A country’s territorial waters reach twelve miles off its coast, which means it can make up the rules there. Twelve miles beyond that is the contiguous zone where the country can only enforce laws regarding customs, taxation, immigration, and pollution. Up to 200 nautical miles off the coast is the exclusive economic…
Last month Florida attorney David J. Maloney, locally famous for an aggressive anti-DUI attitude, was arrested on suspicion of drunk driving. Now the state attorney’s office has decided to dismiss the case because they couldn’t find enough evidence that Maloney was actually impaired after all.
“If you drink and you drive and you hurt someone, don’t call me. I’m not gonna represent you, I’m not gonna help you. If anything, I’m gonna be the lawyer going after you,” says Florida attorney David J. Maloney, who was just arrested for driving under the influence.
You might think you can dodge every speeding ticket with your dashboard radar detector, but you’d be surprised. Here’s how radar detectors actually work and why you’re probably better off just going the speed limit.
Uber has long insisted that it’s simply a tech company, not a driving service—and new legislation supports that narrow definition of its growing corporate empire. Guess which company helped draft the legislation. Guess. Guess. Guess. Guess. Guess.
The Car-Freshner Corporation prides itself in its Little Trees, those flimsy albeit potent diffusers of suffocating fragrance. In fact, Little Trees have freshness so on lock that OutKast might have to relinquish their title. But even more urgent is an ongoing legal battle between the Car-Freshner Corporation and…
Decrypting copyrighted materials is, according to the Digital Millennium Copyright Act, an illegal act. Yesterday, the Library of Congress issued a set of exemptions to the DMCA’s decryption ban, which many outlets, including Gizmodo, hailed as “victories” and “big wins.” They’re not. At best, the new rules allow…
Batman’s vehicle of choice has had a lot of different looks over the 75 years it’s been around—but an ongoing legal case over unlicensed replicas based on the 1966 and 1989 versions of the Batmobile called into question whether DC had the right to copyright the car. Turns out, despite the myriad redesigns, they do.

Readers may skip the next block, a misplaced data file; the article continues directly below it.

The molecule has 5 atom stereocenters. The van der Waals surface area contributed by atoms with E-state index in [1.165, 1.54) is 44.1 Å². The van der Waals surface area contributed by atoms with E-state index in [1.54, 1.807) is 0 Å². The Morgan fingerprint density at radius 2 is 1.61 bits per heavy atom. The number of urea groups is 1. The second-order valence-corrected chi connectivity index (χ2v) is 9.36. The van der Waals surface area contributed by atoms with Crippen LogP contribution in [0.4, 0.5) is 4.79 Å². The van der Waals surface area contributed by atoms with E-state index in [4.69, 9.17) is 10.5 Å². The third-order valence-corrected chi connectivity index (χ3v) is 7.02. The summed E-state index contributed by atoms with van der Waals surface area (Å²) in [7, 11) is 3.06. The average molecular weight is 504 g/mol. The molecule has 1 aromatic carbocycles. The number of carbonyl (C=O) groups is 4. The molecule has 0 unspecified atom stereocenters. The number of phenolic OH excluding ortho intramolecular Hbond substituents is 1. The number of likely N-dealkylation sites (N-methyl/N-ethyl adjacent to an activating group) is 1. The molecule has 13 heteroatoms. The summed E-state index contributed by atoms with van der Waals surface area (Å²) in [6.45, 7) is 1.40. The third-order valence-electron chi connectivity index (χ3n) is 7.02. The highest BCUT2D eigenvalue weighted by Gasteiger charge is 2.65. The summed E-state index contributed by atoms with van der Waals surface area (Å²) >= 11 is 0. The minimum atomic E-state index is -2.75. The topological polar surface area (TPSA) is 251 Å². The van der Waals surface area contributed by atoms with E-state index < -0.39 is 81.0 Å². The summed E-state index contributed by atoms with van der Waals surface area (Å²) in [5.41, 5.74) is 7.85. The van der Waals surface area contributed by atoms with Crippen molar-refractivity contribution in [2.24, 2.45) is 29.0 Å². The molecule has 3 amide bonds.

If a picture is worth a thousand words, video of the unbelievably stupid things you see on the road is priceless. But can dash cams actually help you out in a sticky situation? Here’s how to decide whether you should get one, as well as the skinny on dash cams in relation to insurance companies and U.S. law.
When I first set out to fly some hobby drones, I had no idea where to go. I had to scour the web to figure out where I could fly without getting into trouble. Even then, I found precious little info. The FAA’s new iPhone app sounds exactly like what I was looking for.
You can save a lot of money on a car by purchasing a manufacturer buyback. But do you really want a recycled lemon? (Spoiler alert: the answer is “no,” and this is why.)
You might think you know the rules of the road, but misinformation can spread like wildfire. From getting out of a ticket to making excuses for speeding, it’s time to clear up some traffic misconceptions once and for all.
A French court has imposed a one-month driving suspension on 15 drivers after they were convicted of posting the locations of speed traps and cameras to a Facebook group.
"Asset forfeiture" is a legal term meaning "when police take all the valuable shit in your car and keep because you may or may not have been exceeding the speed limit." These programs are at last coming under a wee bit of scrutiny.
Remember the woman who got a ticket for wearing Google Glass while driving? Well, her citation's been dismissed by a San Diego court commissioner, who said he found no proof the device was operating at the time.
When encountering a tricky problem, it always pays to play to your strengths. Like a scientist from UCSD who was issued with a traffic ticket for failing to completely stop at a stop sign. His response? A four-page paper describing how the ticket defied the laws of physics.
Anyone who travels regularly wants to believe that federal air marshals are friendly heroes who are aboard every single flight. (C'mon, it's possible). But the reality, unfortunately, is not so sunny. According to a new government report, air marshals might be fine to share a three-hour flight with, but they don't…